TORONTO – When he wasn’t performing on stage with the Arkells or singing Take Me Out to the Ball Game at Wrigley Field, Nick Nurse spent a busy summer trying to figure out what he was going to do for an encore in his second season as head coach of the Raptors.
How do you follow an NBA championship in your first year on the job?
Always looking for inspiration from other great coaches, even in other leagues, Nurse reached out to an organization that would know a thing or two about sustained success: the New England Patriots.
Under the leadership of Bill Belichick, the Patriots have achieved an unparalleled level of success: 16 playoff appearances in 19 seasons, nine AFC championships, and six Super Bowls, with their most recent coming last February. It’s no wonder that Nurse wanted to pick their brains.
The Patriots invited Nurse to Foxborough, Mass., where he spent a day watching Belichick conduct training camp in July.
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Nurse has crossed sports before. He visited with Los Angeles coach Sean McVay at Rams’ camp the previous summer. He’s also met with World Series-winning manager Joe Maddon when he was with the Chicago Cubs. This was a bit different, though. The Patriots aren’t just an NFL dynasty – they’re the gold standard in professional sports. This was a rare opportunity to see how the sausage is made, and it didn’t disappoint.
“It was obviously really cool, going there and watching those guys in training camp,” Toronto’s 52-year-old head coach said. “It’s always such a [great] experience to see how teams operate, but [especially] how a super high-level team like that operates.”
The coolest part, according to Nurse, was watching 42-year-old quarterback and future hall-of-famer Tom Brady practice.
“I was just amazed by his work and leadership,” he said. “It was like late July and he was acting like if they didn’t have a great practice that day they had no chance of winning the Super Bowl. He was taking every rep and coaching every player he could.”
Nurse watched Brady in awe, but he studied how Belichick managed camp. When they got a chance to speak, Nurse asked the 67-year-old Patriots head coach if he does anything differently coming back after winning it all the year before.
“He said, listen, a couple things, we go to work every day, we really try to grind it out every day just like we would at any time,” Nurse recalled. “He said I try to make practices maybe even harder, certainly harder than maybe a game would be. And they were doing a lot of cool things that were proving that. I guess it’s simple – can you focus and get your butt back to work? And that’s what we’re trying to do here.”
As the Raptors look to defend their title, they’ve implemented that same philosophy. While they still feel like champions, and they’ve certainly carried themselves with that championship swagger throughout camp and early in the season, it hasn’t changed the way they approach their business in practice or on the court.
Behind the scenes, there’s minimal talk of what happened last year and the elephant in the room, Kawhi Leonard, has not been mentioned, according to Nurse and several of the players. Ever since they reconvened for camp in Quebec City almost a month ago, their focus has been on the challenge that lies ahead. Now they’ll have an easier time looking forward.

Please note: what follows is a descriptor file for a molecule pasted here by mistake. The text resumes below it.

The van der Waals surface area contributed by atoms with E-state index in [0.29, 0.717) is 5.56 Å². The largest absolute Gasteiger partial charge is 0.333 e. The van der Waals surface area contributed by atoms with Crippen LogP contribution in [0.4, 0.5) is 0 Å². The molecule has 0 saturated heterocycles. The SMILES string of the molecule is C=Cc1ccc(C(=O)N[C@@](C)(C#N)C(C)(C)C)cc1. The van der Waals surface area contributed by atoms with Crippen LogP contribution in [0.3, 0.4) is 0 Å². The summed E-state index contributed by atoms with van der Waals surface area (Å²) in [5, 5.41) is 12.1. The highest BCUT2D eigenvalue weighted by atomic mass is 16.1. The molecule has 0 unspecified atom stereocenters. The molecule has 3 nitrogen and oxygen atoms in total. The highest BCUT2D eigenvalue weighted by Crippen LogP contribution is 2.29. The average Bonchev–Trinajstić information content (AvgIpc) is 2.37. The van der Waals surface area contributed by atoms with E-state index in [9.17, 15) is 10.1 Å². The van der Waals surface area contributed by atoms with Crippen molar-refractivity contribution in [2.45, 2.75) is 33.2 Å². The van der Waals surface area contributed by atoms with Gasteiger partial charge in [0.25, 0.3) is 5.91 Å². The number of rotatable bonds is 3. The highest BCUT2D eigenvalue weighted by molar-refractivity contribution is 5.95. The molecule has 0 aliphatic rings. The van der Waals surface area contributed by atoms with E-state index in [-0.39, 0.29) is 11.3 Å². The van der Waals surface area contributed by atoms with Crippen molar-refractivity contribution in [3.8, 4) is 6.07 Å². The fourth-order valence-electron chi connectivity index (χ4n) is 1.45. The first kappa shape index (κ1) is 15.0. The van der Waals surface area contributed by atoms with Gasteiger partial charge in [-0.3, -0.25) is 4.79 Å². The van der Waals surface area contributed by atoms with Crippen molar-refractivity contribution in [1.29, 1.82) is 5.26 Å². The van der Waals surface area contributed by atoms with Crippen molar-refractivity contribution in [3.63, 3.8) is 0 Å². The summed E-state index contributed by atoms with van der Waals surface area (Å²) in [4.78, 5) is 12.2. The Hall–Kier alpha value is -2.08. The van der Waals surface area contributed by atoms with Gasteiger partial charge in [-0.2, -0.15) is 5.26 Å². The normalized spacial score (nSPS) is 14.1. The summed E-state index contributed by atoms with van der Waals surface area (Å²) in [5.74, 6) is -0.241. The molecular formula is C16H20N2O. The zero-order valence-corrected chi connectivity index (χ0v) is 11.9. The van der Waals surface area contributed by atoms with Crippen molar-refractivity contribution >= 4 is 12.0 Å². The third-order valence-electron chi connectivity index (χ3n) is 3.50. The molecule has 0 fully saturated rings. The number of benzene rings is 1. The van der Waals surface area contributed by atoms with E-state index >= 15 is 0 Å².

To a man, the team admitted that Tuesday night’s opener was a lot more emotional than they had expected. Perhaps that’s because they’ve been trying so hard to stay locked in on the upcoming season. Perhaps it’s because, outside of three-time champion Patrick McCaw, this was a first for everyone.
Just before they tipped off the 2019-20 NBA season against New Orleans, the Raptors received their championship rings and raised the banner to the rafters at Scotiabank Arena.
It was a chance for them to relive the highs and lows of the historic playoff run, check out the rings – which set records as the largest and most valuable ever produced for an NBA champion – and finally close the book on last season’s accomplishments.
They had obviously been looking forward to this night but, now that it’s over, there’s a sense of relief that it has come and gone.
After the game – a 130-122 overtime win over the Pelicans – they went out for a team dinner, one last celebration as champions before moving on to the next chapter the following day.
“It was a great bookend. It was a great way to end it all,” said Fred VanVleet, who scored a career-high 34 points on opening night and will inherit an expanded – and perhaps starting – role this season. “You have to do this type of ceremony, see the banner, see the ring. But [I’m] just so excited to start this year off with a different group, some new challenges. It’s very fun to be in the position that we’re in, where we just won it but we’re kinda on the climb again. We’re attacking another title. There’s going to be some ups and downs and some struggles but you can relish it and understand it more after winning one because you understand what it takes to get there and how long a season is.”
“For me, it was the contract, getting it out of the way, and for our team it was the celebration,” said Pascal Siakam, who recorded 34 points, 18 rebounds and five assists in his first game since signing a four-year, $130 million max extension earlier this week. “After that [we can] kinda just move onto the season. We’re all excited for the season.”
If you were a part of that championship – either as a player, coach or fan – it’s something you will never forget. That’s not going anywhere and neither is the banner, which will forever serve as a reminder of what that 2018-19 Raptors team accomplished.
However, as Nurse learned firsthand from Belichick and the Patriots this past summer, if you want to experience that feeling again you can’t stop and spend too much time looking back.
The new season is here and the Raptors are ready to officially turn the page.